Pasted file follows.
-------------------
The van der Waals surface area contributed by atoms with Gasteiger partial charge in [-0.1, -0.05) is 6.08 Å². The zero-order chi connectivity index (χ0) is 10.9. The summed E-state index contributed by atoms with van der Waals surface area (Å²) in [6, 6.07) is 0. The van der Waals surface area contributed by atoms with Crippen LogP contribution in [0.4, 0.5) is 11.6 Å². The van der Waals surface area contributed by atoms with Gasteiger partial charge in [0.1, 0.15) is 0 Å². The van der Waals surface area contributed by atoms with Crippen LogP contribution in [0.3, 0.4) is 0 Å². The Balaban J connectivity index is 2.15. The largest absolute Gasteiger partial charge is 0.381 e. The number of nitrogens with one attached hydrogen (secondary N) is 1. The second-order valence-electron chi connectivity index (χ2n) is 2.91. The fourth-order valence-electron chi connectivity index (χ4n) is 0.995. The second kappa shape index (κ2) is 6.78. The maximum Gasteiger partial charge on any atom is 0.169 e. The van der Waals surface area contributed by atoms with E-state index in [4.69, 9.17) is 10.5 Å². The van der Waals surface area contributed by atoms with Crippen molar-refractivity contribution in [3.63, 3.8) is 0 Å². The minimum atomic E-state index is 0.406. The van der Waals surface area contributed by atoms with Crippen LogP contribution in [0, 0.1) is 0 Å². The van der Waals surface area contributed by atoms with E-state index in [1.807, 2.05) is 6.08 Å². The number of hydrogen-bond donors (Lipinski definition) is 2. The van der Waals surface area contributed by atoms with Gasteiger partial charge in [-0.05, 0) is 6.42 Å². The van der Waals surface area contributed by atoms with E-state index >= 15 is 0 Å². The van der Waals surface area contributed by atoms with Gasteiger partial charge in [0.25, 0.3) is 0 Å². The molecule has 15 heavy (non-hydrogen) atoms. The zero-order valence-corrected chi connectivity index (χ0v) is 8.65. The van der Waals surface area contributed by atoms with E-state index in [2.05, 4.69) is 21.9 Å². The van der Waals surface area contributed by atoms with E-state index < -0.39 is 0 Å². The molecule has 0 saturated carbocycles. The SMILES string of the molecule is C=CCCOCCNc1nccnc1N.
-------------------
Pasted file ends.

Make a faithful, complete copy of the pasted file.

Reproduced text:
The van der Waals surface area contributed by atoms with Gasteiger partial charge in [-0.1, -0.05) is 6.08 Å². The zero-order chi connectivity index (χ0) is 10.9. The summed E-state index contributed by atoms with van der Waals surface area (Å²) in [6, 6.07) is 0. The van der Waals surface area contributed by atoms with Crippen LogP contribution in [0.4, 0.5) is 11.6 Å². The van der Waals surface area contributed by atoms with Gasteiger partial charge in [0.1, 0.15) is 0 Å². The van der Waals surface area contributed by atoms with Crippen LogP contribution in [0.3, 0.4) is 0 Å². The Balaban J connectivity index is 2.15. The largest absolute Gasteiger partial charge is 0.381 e. The number of nitrogens with one attached hydrogen (secondary N) is 1. The second-order valence-electron chi connectivity index (χ2n) is 2.91. The fourth-order valence-electron chi connectivity index (χ4n) is 0.995. The second kappa shape index (κ2) is 6.78. The maximum Gasteiger partial charge on any atom is 0.169 e. The van der Waals surface area contributed by atoms with E-state index in [4.69, 9.17) is 10.5 Å². The van der Waals surface area contributed by atoms with Crippen molar-refractivity contribution in [3.63, 3.8) is 0 Å². The minimum atomic E-state index is 0.406. The van der Waals surface area contributed by atoms with Crippen LogP contribution in [0, 0.1) is 0 Å². The van der Waals surface area contributed by atoms with E-state index in [1.807, 2.05) is 6.08 Å². The number of hydrogen-bond donors (Lipinski definition) is 2. The van der Waals surface area contributed by atoms with Gasteiger partial charge in [-0.05, 0) is 6.42 Å². The van der Waals surface area contributed by atoms with E-state index >= 15 is 0 Å². The van der Waals surface area contributed by atoms with Gasteiger partial charge in [0.25, 0.3) is 0 Å². The molecule has 15 heavy (non-hydrogen) atoms. The zero-order valence-corrected chi connectivity index (χ0v) is 8.65. The van der Waals surface area contributed by atoms with E-state index in [2.05, 4.69) is 21.9 Å². The van der Waals surface area contributed by atoms with E-state index < -0.39 is 0 Å². The molecule has 0 saturated carbocycles. The SMILES string of the molecule is C=CCCOCCNc1nccnc1N.